Consider the following code:

```
x = torch.rand((2, 3, 4, 5)) #N,C,H,W
x1_running_mean = torch.zeros((3))
x1_running_var = torch.ones((3))
x2_running_mean = torch.zeros((2, 3))
x2_running_var = torch.ones((2, 3))
res1 = torch.nn.functional.instance_norm(x, running_mean = x1_running_mean, running_var = x1_running_var, use_input_stats = False)
res2 = torch.nn.functional.instance_norm(x, running_mean = x2_running_mean, running_var = x2_running_var, use_input_stats = False)
```

res1 runs without any errors while res2 fails with the error saying that the function expected a tensor of size (3).

For instance norm, the mean, and variance are calculated for each N,C i.e across all the spatial dimensions and therefore the size of the mean and variance should be (N,C) and not (C) . Does pytorch handle instance norm differently?

Wouldn’t this add a dependency on the batch size which would then crash is the number of samples changes during training or eval?

Using the module I see these shapes which match your working example:

```
m = nn.InstanceNorm2d(100, affine=True, track_running_stats=True)
input = torch.randn(20, 100, 35, 45)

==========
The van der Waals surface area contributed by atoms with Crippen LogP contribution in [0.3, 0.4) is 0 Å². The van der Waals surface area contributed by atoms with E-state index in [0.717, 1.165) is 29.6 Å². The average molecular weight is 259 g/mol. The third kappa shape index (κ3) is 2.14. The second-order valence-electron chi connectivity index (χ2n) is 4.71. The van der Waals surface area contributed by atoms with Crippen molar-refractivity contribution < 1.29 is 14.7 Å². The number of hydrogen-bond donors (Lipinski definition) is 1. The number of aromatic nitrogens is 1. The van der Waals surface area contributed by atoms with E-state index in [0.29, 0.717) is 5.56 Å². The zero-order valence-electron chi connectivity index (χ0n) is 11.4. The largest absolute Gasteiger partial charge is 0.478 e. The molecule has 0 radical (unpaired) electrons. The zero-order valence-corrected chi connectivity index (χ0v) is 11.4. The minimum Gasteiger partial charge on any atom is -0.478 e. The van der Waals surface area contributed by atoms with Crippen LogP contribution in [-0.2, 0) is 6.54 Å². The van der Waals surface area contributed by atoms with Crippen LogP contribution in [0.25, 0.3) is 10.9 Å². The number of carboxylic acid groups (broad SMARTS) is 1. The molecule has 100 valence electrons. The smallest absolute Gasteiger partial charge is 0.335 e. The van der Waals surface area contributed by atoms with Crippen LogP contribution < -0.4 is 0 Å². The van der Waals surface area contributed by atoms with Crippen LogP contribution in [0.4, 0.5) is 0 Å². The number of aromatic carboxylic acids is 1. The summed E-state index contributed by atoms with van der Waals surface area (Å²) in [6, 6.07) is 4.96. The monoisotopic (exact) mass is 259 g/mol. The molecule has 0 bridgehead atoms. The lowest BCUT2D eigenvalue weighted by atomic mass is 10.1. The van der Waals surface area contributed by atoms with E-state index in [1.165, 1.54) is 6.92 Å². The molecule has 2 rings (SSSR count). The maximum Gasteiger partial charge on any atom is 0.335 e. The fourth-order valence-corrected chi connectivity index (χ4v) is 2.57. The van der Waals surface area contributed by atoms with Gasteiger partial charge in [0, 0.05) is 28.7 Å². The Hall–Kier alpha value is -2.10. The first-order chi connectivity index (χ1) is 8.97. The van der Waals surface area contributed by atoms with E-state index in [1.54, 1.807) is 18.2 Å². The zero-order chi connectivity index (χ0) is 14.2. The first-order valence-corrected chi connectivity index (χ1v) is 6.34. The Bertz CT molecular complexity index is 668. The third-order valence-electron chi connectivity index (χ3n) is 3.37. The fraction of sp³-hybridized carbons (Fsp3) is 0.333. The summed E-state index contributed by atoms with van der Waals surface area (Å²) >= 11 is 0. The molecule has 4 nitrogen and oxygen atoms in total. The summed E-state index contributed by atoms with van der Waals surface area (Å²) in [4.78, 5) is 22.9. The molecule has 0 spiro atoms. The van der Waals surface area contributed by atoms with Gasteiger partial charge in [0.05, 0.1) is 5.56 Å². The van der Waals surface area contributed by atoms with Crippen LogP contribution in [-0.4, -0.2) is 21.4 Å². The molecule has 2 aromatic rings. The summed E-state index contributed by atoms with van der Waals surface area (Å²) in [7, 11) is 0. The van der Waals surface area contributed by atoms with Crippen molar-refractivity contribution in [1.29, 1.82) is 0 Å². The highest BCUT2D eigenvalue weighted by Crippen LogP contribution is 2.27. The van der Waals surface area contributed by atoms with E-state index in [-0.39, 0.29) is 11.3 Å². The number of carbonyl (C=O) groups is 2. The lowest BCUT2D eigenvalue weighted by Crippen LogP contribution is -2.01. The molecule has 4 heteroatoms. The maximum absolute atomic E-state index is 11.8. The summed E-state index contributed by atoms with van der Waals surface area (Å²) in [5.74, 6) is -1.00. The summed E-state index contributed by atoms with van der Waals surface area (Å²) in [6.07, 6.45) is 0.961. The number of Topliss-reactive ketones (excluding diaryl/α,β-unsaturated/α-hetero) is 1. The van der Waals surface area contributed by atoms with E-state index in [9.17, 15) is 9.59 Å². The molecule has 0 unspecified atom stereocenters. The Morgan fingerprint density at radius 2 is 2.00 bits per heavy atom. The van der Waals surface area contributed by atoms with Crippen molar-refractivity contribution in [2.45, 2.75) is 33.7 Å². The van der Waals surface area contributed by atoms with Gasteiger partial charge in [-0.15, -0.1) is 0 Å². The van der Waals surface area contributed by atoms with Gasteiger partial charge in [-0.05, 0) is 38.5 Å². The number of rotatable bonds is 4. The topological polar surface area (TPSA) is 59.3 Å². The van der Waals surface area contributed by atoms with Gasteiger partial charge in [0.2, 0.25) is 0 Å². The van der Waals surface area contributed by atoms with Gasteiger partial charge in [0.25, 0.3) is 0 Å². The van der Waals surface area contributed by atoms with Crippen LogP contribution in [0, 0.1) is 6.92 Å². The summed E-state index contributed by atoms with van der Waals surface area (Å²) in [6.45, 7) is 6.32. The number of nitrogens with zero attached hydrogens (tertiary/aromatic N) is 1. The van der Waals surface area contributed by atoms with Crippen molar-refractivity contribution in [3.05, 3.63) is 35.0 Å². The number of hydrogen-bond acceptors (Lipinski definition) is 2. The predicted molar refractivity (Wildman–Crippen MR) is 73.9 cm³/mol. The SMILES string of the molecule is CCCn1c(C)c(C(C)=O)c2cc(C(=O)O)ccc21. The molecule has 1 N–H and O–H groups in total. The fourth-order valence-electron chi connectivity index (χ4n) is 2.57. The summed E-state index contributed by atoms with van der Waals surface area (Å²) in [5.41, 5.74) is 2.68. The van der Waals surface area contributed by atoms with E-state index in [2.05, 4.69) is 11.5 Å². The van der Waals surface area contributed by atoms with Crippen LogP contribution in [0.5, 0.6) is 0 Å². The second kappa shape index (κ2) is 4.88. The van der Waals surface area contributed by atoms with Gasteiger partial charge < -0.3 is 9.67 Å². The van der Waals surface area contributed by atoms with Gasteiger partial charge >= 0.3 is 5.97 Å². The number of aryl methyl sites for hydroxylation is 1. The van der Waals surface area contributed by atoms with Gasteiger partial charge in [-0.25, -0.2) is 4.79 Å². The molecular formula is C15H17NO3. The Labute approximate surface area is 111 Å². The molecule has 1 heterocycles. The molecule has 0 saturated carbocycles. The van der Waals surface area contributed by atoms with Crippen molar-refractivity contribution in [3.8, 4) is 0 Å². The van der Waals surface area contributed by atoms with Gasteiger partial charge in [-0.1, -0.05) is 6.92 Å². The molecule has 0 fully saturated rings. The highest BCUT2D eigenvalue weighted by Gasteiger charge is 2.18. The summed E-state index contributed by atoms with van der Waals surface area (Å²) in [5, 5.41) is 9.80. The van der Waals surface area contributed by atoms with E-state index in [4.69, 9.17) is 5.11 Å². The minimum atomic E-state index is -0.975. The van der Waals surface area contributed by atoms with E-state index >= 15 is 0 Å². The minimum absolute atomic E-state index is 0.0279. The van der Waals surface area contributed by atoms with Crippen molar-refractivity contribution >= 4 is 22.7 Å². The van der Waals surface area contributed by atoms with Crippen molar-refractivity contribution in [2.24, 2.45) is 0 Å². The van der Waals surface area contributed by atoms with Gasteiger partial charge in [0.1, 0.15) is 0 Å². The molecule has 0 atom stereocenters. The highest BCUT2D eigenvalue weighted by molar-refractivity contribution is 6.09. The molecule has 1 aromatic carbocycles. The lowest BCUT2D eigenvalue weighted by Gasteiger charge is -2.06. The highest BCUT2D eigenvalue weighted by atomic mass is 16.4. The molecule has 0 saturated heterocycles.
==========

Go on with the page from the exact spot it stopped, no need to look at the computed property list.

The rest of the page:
output = m(input)
m.weight.shape
# torch.Size([100])
m.bias.shape
# torch.Size([100])
m.running_mean.shape
# torch.Size([100])
m.running_var.shape
# torch.Size([100])
```

You are right about the dependency on the batch size, I hadn’t realized this. I found the following numpy implementation in pytorch tests which made me understand how the mean and variance is calculated across N & C channels:

```
def ref_nchw(x, scale, bias):
x = x.reshape(batch_size * input_channels, size_a * size_b)
y = (x - x.mean(1)[:, np.newaxis])
y /= np.sqrt(x.var(1) + epsilon)[:, np.newaxis]
y = y.reshape(batch_size, input_channels, size_a, size_b)
y = y * scale.reshape(1, input_channels, 1, 1)
y = y + bias.reshape(1, input_channels, 1, 1)
```

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